Excite Travel
Advertisement
Travel Home2TorialsFlightsCarsCruisesHotels
2TORIAL
Learn2 Read a U.S. Road Map (continued)
Step 3: Navigate the local roads

To the uninitiated, a local road map can look like an unending maze. Don't panic. While different maps will have different road classifications, they all generally work on one basic system: the bolder the road appears on the map, the more prominent it is. After you've found your location and destination on the grid and consulted the key, decide on your route by picking from these main road types:

Primary roads are usually marked with the boldest line (unless a highway passes through the town or city). These are main thoroughfares for the area. They're built for speed and usually have double lanes for each direction of traffic.

Secondary roads are marked with a less bold line. These are also for rapid transit, but are typically two-laned and can move through residential areas as well as business districts.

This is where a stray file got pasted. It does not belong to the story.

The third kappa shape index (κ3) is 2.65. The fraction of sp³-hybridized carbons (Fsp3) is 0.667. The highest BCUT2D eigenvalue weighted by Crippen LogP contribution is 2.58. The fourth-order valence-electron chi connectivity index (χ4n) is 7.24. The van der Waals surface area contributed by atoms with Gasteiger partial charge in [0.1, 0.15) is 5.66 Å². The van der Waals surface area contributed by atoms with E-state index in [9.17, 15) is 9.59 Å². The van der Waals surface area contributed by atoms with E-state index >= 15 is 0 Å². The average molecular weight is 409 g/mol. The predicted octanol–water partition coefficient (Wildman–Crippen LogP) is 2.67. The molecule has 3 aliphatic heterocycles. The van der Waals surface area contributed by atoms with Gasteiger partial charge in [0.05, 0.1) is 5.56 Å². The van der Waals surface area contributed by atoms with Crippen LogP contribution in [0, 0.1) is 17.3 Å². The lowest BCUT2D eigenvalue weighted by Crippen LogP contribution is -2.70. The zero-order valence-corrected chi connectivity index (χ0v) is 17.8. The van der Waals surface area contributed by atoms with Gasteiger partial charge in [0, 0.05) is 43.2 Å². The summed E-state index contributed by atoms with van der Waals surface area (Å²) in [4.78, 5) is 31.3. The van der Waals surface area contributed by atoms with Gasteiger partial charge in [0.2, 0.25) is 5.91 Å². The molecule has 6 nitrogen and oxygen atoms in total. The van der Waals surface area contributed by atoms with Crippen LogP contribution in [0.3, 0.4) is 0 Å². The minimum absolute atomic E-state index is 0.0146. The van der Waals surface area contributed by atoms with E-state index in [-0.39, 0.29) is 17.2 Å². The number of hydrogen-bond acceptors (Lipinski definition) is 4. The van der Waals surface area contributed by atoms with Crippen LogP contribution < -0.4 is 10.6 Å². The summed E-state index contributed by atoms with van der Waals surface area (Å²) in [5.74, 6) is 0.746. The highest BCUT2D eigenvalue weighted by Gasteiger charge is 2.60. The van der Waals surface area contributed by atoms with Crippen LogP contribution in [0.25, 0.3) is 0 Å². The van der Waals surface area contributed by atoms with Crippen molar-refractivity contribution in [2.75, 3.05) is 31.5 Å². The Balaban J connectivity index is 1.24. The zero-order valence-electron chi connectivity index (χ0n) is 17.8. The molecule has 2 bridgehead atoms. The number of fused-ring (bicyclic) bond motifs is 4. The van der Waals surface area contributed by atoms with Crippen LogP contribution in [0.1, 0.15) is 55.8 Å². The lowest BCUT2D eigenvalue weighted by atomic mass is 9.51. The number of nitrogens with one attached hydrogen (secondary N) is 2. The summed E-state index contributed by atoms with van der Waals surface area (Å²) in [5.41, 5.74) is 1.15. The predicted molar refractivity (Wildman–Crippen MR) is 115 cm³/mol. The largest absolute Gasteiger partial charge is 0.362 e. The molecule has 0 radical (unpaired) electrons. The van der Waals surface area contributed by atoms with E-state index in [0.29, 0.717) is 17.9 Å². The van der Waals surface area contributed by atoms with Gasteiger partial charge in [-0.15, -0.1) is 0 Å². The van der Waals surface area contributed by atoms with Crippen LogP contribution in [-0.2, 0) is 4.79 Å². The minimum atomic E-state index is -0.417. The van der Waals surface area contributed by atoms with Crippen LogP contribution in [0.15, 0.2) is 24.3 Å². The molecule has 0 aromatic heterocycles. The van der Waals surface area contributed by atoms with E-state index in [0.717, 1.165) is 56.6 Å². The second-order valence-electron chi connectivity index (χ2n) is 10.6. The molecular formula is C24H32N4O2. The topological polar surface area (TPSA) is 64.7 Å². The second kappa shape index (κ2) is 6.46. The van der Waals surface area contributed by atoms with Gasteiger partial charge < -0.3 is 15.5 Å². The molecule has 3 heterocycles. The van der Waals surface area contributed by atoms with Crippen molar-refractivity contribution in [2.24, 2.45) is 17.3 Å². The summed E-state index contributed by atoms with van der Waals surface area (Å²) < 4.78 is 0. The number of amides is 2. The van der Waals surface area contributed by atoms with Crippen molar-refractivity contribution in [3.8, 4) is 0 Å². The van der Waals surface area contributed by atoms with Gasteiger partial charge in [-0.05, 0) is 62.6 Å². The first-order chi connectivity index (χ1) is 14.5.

Minor roads are usually marked with a gray line. These are slower routes, but they can sometimes provide a good shortcut or a more scenic drive.

Unpaved roads and trails are great for scenic trips. They're usually marked by a broken line. Just make sure they aren't private (these should have a special classification), and if you're driving, make sure cars are allowed, and that there aren't any seasonal restrictions, like flooding or snow.

 Previous Step

 Go to Step 4 of 5


 Click here to email this page to a friend  

2TORIAL STEPS
Introduction
Step 1: Use the grid
Step 2: Consult the key
Step 3: Navigate the local roads
Step 4: Hit the highways
Step 5: Understand the symbols and colors

 OTHER 2TORIALS AND LEARNLETS
2torials:
Learnlets:
Autos
Travel
Business
Autos
Travel

 TRAVEL LEARNLETS
File a Baggage Complaint
Adjust to a Slightly Different Time Zone
Order a Meal for a Flight
Get Back to Your Hotel
 More Learnlets...